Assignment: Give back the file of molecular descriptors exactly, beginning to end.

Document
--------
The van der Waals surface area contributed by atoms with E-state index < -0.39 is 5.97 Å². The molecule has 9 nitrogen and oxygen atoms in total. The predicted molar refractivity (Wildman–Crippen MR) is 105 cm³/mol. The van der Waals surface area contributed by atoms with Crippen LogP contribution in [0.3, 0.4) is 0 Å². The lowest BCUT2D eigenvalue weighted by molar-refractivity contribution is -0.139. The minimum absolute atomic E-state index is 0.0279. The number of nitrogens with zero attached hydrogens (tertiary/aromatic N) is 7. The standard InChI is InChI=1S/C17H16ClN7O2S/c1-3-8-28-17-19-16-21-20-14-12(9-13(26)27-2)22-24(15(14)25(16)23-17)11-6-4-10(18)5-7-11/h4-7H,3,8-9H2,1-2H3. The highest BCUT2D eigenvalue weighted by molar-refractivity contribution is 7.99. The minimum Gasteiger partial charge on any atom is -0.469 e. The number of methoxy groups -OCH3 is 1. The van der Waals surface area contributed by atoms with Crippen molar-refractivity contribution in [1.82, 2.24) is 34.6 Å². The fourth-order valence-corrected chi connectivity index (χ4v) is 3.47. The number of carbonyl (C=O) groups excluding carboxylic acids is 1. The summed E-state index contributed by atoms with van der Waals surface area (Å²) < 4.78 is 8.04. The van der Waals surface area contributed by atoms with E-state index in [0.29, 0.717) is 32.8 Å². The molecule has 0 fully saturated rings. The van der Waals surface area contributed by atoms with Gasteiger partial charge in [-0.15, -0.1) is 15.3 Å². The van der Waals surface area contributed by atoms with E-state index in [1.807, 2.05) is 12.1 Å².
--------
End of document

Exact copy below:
The van der Waals surface area contributed by atoms with E-state index < -0.39 is 5.97 Å². The molecule has 9 nitrogen and oxygen atoms in total. The predicted molar refractivity (Wildman–Crippen MR) is 105 cm³/mol. The van der Waals surface area contributed by atoms with Crippen LogP contribution in [0.3, 0.4) is 0 Å². The lowest BCUT2D eigenvalue weighted by molar-refractivity contribution is -0.139. The minimum absolute atomic E-state index is 0.0279. The number of nitrogens with zero attached hydrogens (tertiary/aromatic N) is 7. The standard InChI is InChI=1S/C17H16ClN7O2S/c1-3-8-28-17-19-16-21-20-14-12(9-13(26)27-2)22-24(15(14)25(16)23-17)11-6-4-10(18)5-7-11/h4-7H,3,8-9H2,1-2H3. The highest BCUT2D eigenvalue weighted by molar-refractivity contribution is 7.99. The minimum Gasteiger partial charge on any atom is -0.469 e. The number of methoxy groups -OCH3 is 1. The van der Waals surface area contributed by atoms with Crippen molar-refractivity contribution in [1.82, 2.24) is 34.6 Å². The fourth-order valence-corrected chi connectivity index (χ4v) is 3.47. The number of carbonyl (C=O) groups excluding carboxylic acids is 1. The summed E-state index contributed by atoms with van der Waals surface area (Å²) < 4.78 is 8.04. The van der Waals surface area contributed by atoms with E-state index in [0.29, 0.717) is 32.8 Å². The molecule has 0 fully saturated rings. The van der Waals surface area contributed by atoms with Gasteiger partial charge in [-0.15, -0.1) is 15.3 Å². The van der Waals surface area contributed by atoms with E-state index in [1.807, 2.05) is 12.1 Å².